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International Group Says Mammograms Of 'Limited' Value For Women In 40s

A federal health task force that has been criticized for its mammography recommendations now has scientific support from the World Health Organization.

The WHO's International Agency for Research on Cancer has just finished its review of mammography to screen for breast cancer, and it, too, concludes that the value of these screening X-rays is "limited" for women in their 40s.

That's basically what the U.S. Preventive Services Task Force decided in April, triggering howls of protest. Both reviews said there's no question that mammography benefits women in their 50s and 60s. They also agree it's not universally valuable for women in their 40s. The U.S. task force suggested that women in their 40s talk to their doctors about their individual circumstances, such as family history of breast cancer, to decide whether mammograms are appropriate for them.

That advice sounds benign, but that draft recommendation has potential financial implications. The U.S. Preventive Services Task Force's weak recommendation for women in their 40s means insurance companies and government programs won't be obligated to provide free mammograms for that age group. Insurance companies may still choose to keep covering these screening tests at no cost. Mammograms must be provided free to women 50 to 74 years old.

Motivated by the payment implications, some critics have been calling on the U.S. task force to strengthen its science-based recommendations for women in their 40s. "We know that there are women that will die if this recommendation goes through," Rep. Debbie Wasserman Schultz, D-Fla., told NPR.

But from a scientific standpoint, the U.S. task force can now point to the WHO's cancer agency for support. The IARC expert committee met in November to review the most careful research studies worldwide that evaluate the benefits and risks of mammography.

The IARC findings, published online by New England Journal of Medicine, say that there's "sufficient" evidence to say that mammography reduces breast cancer mortality in women 50 to 69 years old, but "limited" evidence that it reduces mortality among women in their 40s. That's also what IARC concluded during its last analysis, in 2002.

"We carefully reviewed the results of all available, randomized controlled trials and reaffirmed the findings from the previous evaluation of the efficacy of mammographic screening in women 50 to 69 years of age," the committee writes. "The evidence of efficacy for women in other age groups was considered inadequate."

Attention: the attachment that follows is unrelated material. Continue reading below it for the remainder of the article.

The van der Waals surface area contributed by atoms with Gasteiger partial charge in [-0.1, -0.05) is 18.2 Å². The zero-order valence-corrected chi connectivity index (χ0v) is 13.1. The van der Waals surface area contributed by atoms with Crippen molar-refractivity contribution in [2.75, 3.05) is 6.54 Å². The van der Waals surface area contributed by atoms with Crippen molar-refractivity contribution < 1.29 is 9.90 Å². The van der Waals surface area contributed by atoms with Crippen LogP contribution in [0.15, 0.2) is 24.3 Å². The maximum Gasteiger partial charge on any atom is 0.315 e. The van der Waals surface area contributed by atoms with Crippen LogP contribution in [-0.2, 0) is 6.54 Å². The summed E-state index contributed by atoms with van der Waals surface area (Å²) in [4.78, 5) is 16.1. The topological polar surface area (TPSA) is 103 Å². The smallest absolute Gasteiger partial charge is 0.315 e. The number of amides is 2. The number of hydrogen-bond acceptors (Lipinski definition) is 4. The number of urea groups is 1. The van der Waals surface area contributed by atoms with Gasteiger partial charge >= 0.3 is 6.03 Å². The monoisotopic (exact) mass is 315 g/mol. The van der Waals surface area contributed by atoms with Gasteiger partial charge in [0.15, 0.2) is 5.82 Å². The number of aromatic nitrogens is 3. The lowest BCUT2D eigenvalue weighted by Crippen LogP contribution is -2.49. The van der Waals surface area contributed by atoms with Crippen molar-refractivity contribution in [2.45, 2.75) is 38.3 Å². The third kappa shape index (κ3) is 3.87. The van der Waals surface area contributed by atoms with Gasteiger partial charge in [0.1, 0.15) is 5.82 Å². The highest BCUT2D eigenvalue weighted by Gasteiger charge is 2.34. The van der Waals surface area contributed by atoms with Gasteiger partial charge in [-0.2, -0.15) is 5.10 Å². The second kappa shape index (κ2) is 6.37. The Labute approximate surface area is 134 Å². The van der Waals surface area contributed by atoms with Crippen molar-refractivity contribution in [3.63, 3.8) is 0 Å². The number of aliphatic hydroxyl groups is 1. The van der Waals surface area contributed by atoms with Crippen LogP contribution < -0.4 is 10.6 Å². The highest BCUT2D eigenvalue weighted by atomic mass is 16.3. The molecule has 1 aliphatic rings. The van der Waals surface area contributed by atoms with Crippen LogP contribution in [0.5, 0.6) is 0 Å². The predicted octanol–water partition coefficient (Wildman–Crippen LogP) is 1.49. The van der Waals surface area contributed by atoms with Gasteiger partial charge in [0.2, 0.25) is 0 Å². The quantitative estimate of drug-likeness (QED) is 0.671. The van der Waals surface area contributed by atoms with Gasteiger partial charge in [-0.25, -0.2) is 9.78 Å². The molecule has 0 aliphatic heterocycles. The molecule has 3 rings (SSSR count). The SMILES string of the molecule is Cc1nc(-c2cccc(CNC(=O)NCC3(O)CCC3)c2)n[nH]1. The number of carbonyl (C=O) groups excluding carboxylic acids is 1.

It was a close call, though, for women in their 40s: "The vote was almost evenly divided between limited and sufficient evidence."

Both the U.S. and the international reviews balanced the benefits against the harms of mammograms. These tests do detect tumors, but most of the results are actually false alarms. Most false alarms are cleared up easily, but researchers say some women undergo surgery, radiation and drug treatment they simply don't need.

The benefits for women over 50 clearly outweigh the harms. But the IARC review didn't reach that conclusion for women under 50, where the benefit is small because breast cancer is much less common in that age group.

Radiation from the test itself can also raise the risk of breast cancer, but very slightly. The IARC put that risk at somewhere between 1 and 10 cases of breast cancer for every 100,000 women who are screened, which is "smaller by a factor of 100 than the estimates of death from breast cancer that are prevented" by mammograms. Starting mammograms in a woman's 40s increases the number of X-rays she will have in her lifetime.

The U.S. Preventive Services Task Force is now reviewing the public comments it solicited in response to its draft recommendations. It will eventually issue final recommendations (there's no specific timetable). If the science-based findings don't change, there's another option to guarantee that mammograms will be covered by insurance policies for women in their 40s. Congress can mandate that. In fact, that's the reason mammograms are guaranteed coverage right now.

Copyright 2021 NPR. To see more, visit https://www.npr.org.

Award-winning journalist Richard Harris has reported on a wide range of topics in science, medicine and the environment since he joined NPR in 1986. In early 2014, his focus shifted from an emphasis on climate change and the environment to biomedical research.
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